Firstly, this will be a very concise post just basically down to the fact that the beer I am talking about today has only been in production recently.
Heritage Gold (4.8% ABV) is a refreshing, easy drinking blonde beer with a malty palate.
Cask Ale Review
Heritage Gold was first brewed in November 2017 and since then it has become very popular after appearing in many Public Bars across Burton Upon Trent.
The name Heritage Gold was invented by the Heritage Brewing Company Team and the pump-clip picture shows The Joiners Shop at The National Brewery Centre.
The picture below shows The Joiners Shop:
What a fantastic building this is and it gives you a intriguing insight into The Brewing Industry and the Brewing Techniques that were used.
Now I’ll show you the pump-clip so you can compare and identify that the pictures of The Joiners Shop are the same.
Can you work out that the buildings look identical?
This light blonde beer is one of my go to ales if I fancy a very nice steady session beer then this is one to go for.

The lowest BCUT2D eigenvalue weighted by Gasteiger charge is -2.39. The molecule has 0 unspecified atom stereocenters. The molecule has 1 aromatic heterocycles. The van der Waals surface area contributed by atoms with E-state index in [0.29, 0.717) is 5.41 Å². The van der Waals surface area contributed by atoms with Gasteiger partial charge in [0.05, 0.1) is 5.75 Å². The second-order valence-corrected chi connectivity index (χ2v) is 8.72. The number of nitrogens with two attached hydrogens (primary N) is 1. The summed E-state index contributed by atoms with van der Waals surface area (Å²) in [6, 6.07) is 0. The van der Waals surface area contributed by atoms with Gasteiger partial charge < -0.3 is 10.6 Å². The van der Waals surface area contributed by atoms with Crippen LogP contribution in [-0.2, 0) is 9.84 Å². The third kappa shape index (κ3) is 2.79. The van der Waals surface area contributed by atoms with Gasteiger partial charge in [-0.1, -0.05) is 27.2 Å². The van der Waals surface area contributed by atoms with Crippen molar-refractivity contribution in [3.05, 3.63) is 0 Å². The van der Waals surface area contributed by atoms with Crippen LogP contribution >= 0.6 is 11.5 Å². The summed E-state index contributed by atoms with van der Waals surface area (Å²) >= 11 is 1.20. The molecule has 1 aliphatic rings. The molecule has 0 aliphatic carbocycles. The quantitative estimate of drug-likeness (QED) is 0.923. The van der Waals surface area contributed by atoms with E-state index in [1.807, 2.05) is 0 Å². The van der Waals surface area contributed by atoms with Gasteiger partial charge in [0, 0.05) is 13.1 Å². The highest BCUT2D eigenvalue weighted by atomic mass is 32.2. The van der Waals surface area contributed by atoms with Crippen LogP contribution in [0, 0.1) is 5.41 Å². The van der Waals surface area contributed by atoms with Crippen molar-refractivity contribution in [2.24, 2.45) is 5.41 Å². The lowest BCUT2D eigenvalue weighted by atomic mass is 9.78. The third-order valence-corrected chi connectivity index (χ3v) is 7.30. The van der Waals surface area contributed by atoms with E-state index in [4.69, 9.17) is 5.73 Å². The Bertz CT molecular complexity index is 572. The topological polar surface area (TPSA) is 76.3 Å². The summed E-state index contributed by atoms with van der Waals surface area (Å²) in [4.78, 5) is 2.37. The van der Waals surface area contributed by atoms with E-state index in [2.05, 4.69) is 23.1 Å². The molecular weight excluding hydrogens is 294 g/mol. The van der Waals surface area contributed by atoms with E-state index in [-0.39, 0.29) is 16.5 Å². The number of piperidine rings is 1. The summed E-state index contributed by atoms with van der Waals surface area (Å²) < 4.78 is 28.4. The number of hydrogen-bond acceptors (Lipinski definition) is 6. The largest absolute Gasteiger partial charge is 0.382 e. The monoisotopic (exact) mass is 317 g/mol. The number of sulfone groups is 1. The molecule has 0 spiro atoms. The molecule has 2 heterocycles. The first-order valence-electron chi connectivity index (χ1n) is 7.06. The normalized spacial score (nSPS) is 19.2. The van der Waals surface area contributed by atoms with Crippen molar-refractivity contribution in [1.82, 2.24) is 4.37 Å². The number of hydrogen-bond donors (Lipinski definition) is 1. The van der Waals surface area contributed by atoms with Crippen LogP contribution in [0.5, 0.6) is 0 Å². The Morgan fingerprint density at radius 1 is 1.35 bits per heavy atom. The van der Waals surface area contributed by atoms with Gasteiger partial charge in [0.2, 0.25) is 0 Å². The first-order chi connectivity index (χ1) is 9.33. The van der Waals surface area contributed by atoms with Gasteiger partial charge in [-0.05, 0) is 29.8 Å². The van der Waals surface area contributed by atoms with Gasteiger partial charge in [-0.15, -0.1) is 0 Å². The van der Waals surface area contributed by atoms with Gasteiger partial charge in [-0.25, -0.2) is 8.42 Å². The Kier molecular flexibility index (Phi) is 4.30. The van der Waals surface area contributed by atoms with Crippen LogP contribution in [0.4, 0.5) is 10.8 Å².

It is in doubt a typical spring/summer ale and it matches perfectly with that BBQ you might have going on in your back garden or at a party, (be sure to stock up).
The beer is done in two forms, the usual 9 Gallon Firkin Cask or in Bottles.
I have noticed since I started by Cask Ale Review posts, I haven’t actually shown you what a Cask Firkin is, I’ll now give you the opportunity to include a picture of one.
This is what Heritage Gold goes into, in your eyes you might say it looks like a giant soft drink can and in all honesty they do look the same, just except there are slight differences, we will cover this in a later post.
The beer is brewed at The Heritage Brewing Company within the old William Worthington Microbrewery and is also bottled on-site as well.
Both pints tasted absolutely gorgeous and they were priced quite cheaply.
The Roebuck Inn – £3.40
The Last Heretic – £3.50
If you’re after bottle purchases, there are two fantastic places to get them from:
After I purchased a bottle last Friday (20/3/20), I decided to myself that I wasn’t going to drink the beer straight away, I chilled it in the fridge and left it.
This is for one reason only.
The beer was in a Bottled Condition state, this basically means that at the bottom of the bottle there are bits of sediment (Yeast).
Any sudden movement of the bottle, shaking it up or turning it upside down will just disturb the sediment and will turn the beer cloudy, (waste of money then).
Yesterday (26/03/20), I had to try my bottle of Heritage Gold, after carefully pouring it into a glass at an angle, I took my first sip and just thought WHAT A BEER!
I sat myself in my deck chair and indulged myself into what I call a Perfect Pint!
Above pictured is my finest bottle of beer I have ever had.